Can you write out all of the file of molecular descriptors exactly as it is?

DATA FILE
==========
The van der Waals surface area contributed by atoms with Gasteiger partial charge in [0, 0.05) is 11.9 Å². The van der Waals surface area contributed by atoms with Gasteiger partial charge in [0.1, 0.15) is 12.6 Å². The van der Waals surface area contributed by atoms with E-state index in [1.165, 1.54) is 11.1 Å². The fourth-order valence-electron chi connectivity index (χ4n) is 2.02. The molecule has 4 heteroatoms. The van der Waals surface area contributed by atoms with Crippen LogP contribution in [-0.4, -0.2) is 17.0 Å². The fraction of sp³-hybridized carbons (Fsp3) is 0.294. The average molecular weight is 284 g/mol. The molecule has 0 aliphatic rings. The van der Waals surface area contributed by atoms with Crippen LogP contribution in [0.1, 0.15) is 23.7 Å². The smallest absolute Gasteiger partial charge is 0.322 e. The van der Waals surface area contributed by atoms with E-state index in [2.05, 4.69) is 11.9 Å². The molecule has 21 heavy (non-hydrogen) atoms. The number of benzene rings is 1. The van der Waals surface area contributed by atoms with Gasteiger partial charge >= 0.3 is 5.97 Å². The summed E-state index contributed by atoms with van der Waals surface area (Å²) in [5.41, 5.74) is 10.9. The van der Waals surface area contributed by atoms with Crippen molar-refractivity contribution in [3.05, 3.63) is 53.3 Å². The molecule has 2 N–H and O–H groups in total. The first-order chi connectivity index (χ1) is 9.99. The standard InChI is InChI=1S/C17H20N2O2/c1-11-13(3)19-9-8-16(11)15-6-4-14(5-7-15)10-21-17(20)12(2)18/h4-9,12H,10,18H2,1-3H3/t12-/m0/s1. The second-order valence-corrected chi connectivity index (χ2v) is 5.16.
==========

The van der Waals surface area contributed by atoms with Gasteiger partial charge in [0, 0.05) is 11.9 Å². The van der Waals surface area contributed by atoms with Gasteiger partial charge in [0.1, 0.15) is 12.6 Å². The van der Waals surface area contributed by atoms with E-state index in [1.165, 1.54) is 11.1 Å². The fourth-order valence-electron chi connectivity index (χ4n) is 2.02. The molecule has 4 heteroatoms. The van der Waals surface area contributed by atoms with Crippen LogP contribution in [-0.4, -0.2) is 17.0 Å². The fraction of sp³-hybridized carbons (Fsp3) is 0.294. The average molecular weight is 284 g/mol. The molecule has 0 aliphatic rings. The van der Waals surface area contributed by atoms with Crippen LogP contribution in [0.1, 0.15) is 23.7 Å². The smallest absolute Gasteiger partial charge is 0.322 e. The van der Waals surface area contributed by atoms with E-state index in [2.05, 4.69) is 11.9 Å². The molecule has 21 heavy (non-hydrogen) atoms. The number of benzene rings is 1. The van der Waals surface area contributed by atoms with Gasteiger partial charge >= 0.3 is 5.97 Å². The summed E-state index contributed by atoms with van der Waals surface area (Å²) in [5.41, 5.74) is 10.9. The van der Waals surface area contributed by atoms with Crippen molar-refractivity contribution in [3.05, 3.63) is 53.3 Å². The molecule has 2 N–H and O–H groups in total. The first-order chi connectivity index (χ1) is 9.99. The standard InChI is InChI=1S/C17H20N2O2/c1-11-13(3)19-9-8-16(11)15-6-4-14(5-7-15)10-21-17(20)12(2)18/h4-9,12H,10,18H2,1-3H3/t12-/m0/s1. The second-order valence-corrected chi connectivity index (χ2v) is 5.16.